“KKR asks us a lot of questions that require detailed answers, and they’ve moved us away from a classic family-run business to more of a corporation with investment requirements.”
In 1999 Onstead sold Randall’s to KKR, after which he worked as an investment banker in Chicago and subsequently headed a Houston-based crafts and decor business before returning to the food industry in late 2003 as president of Dominick’s Finer Foods, Safeway’s Chicago-area division.
“As a division president within the Safeway organization, the one thing I had to learn was how to report into a corporate structure,” Onstead said. “That aspect of my job was certainly new to me, after having been a CEO who reported directly to the board of directors.”
According to Brown, who met Onstead when Brown headed two divisions of the parent company of Tom Thumb, “At Dominick’s, Randall showed a lot of entrepreneurial skills creating new products. For example, he added a sandwich program at the delis that was part of what the Randall’s chain had been known for.”
Onstead left Dominick’s after a year, serving as a director on several companies’ boards, including that of Haggen Inc., Bellingham, Wash.
Goodspeed said he recruited Onstead as a Haggen director “because he’s a very good strategic thinker with a tremendous ability to think past the needs of today. During his four years on the board he helped Haggen restructure the company to become more efficient.”
Onstead joined Bi-Lo’s board in mid-2008 and was named board chairman at the end of that year.
Growing Bi-Lo was always part of the company’s plan, he pointed out. “I strongly believe growth is essential in our industry, and we continue to look for prudent ways to grow Bi-Lo both inside and outside our existing footprint.”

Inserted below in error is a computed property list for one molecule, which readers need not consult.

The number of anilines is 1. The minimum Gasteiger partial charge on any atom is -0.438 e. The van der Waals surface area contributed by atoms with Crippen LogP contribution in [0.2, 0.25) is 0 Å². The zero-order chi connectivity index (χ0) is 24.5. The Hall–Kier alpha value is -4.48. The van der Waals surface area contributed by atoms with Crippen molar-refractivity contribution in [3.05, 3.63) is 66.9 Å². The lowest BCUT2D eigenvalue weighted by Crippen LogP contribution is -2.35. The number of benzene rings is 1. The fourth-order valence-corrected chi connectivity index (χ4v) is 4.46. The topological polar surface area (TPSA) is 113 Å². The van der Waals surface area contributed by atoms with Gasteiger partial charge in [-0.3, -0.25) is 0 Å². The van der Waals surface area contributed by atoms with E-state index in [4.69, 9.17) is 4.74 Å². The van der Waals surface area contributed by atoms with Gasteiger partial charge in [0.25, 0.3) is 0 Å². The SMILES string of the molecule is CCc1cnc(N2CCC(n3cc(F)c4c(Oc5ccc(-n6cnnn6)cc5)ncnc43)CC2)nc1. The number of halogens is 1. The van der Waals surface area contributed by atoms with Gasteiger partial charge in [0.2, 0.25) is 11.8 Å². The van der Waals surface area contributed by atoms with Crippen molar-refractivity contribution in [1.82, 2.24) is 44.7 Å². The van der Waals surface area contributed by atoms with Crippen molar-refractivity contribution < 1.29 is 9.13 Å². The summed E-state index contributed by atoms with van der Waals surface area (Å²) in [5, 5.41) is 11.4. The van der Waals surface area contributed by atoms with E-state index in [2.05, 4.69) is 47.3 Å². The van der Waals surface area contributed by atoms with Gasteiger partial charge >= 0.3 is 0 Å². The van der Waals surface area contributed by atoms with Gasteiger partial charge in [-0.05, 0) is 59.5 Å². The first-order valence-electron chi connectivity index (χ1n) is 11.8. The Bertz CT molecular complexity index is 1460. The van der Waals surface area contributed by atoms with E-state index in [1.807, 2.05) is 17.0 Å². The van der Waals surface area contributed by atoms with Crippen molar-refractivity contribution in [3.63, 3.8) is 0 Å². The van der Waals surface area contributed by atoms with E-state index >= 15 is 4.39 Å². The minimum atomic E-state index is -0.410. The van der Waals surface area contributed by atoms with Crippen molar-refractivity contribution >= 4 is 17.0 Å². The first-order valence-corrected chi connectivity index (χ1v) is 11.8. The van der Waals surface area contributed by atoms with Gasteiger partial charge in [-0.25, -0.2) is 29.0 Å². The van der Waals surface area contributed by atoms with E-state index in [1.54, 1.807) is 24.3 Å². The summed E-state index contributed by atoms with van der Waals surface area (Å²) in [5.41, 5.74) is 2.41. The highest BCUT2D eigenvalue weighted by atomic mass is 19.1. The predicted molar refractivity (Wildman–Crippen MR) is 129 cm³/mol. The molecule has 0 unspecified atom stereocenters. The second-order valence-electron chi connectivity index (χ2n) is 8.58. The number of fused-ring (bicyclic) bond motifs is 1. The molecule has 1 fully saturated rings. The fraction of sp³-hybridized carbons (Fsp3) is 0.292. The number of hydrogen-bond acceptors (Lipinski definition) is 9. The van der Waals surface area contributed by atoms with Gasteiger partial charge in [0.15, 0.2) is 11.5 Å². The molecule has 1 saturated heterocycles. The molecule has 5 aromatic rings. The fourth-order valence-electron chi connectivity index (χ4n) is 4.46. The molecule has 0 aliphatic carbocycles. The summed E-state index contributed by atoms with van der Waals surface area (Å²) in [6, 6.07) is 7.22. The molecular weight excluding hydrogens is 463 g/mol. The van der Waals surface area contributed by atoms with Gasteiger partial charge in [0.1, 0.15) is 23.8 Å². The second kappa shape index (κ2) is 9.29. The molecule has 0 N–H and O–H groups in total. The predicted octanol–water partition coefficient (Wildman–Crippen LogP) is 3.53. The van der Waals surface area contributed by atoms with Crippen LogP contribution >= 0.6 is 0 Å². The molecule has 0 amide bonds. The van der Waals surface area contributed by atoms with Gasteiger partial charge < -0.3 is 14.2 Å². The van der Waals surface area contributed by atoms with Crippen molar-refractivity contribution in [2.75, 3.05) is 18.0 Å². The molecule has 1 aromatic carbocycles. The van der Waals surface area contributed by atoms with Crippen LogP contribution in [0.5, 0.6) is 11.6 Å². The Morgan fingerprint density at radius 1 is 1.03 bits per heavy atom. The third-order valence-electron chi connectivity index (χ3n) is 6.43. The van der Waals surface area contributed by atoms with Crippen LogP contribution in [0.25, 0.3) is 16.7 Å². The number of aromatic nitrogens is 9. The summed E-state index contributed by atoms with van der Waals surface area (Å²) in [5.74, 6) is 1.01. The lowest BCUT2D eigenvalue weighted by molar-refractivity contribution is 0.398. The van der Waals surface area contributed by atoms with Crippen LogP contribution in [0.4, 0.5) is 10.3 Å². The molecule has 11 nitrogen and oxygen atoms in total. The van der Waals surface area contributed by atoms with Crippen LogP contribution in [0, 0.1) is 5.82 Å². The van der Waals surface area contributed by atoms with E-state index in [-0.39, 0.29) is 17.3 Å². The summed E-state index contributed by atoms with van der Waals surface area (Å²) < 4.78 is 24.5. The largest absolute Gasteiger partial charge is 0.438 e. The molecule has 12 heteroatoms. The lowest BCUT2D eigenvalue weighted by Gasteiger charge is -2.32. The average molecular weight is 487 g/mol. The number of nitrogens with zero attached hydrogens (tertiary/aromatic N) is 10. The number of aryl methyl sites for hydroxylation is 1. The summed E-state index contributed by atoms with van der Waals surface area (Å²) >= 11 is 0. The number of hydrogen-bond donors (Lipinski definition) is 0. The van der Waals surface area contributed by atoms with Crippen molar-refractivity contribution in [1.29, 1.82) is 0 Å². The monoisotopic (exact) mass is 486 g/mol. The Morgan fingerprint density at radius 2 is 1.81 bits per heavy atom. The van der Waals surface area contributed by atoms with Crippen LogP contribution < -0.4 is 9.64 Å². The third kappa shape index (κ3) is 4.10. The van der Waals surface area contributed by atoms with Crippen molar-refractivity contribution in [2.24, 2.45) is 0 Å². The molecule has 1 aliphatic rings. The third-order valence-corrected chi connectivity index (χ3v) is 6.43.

He said the combination of Bi-Lo and Winn-Dixie, “more than anything else, is about serving our customers better and providing new opportunities for our employees.
“Following completion of the [merger], my focus will be to manage the company and to ensure continued success of both brands.”
He said he plans to relocate “to wherever the combined headquarters will be located. I don’t plan on being a commuter CEO.”
Asked how his management style has changed over the years, Onstead told SN, “I don’t believe the fundamentals of my style have changed all that much — though as I’ve changed companies and grown older, I’ve had the opportunity to work with a number of very smart and talented people, and from them, I’ve been able to learn certain aspects of management styles that have continued to shape who I am as a leader.”
Outside of work, he said he enjoys golf, travel and cooking with his wife. “However, while all those are activities I do to recharge, I can say that, right now, I’m most excited about leading Bi-Lo and Winn-Dixie,” he noted.
Asked what his late father would think of his career progress, Onstead said, “I still miss my father — I don’t think we ever become too old to outgrow the advice of our fathers. I know that he would love to sit around and talk to me about this exciting merger, and I would love to listen to what he had to say.”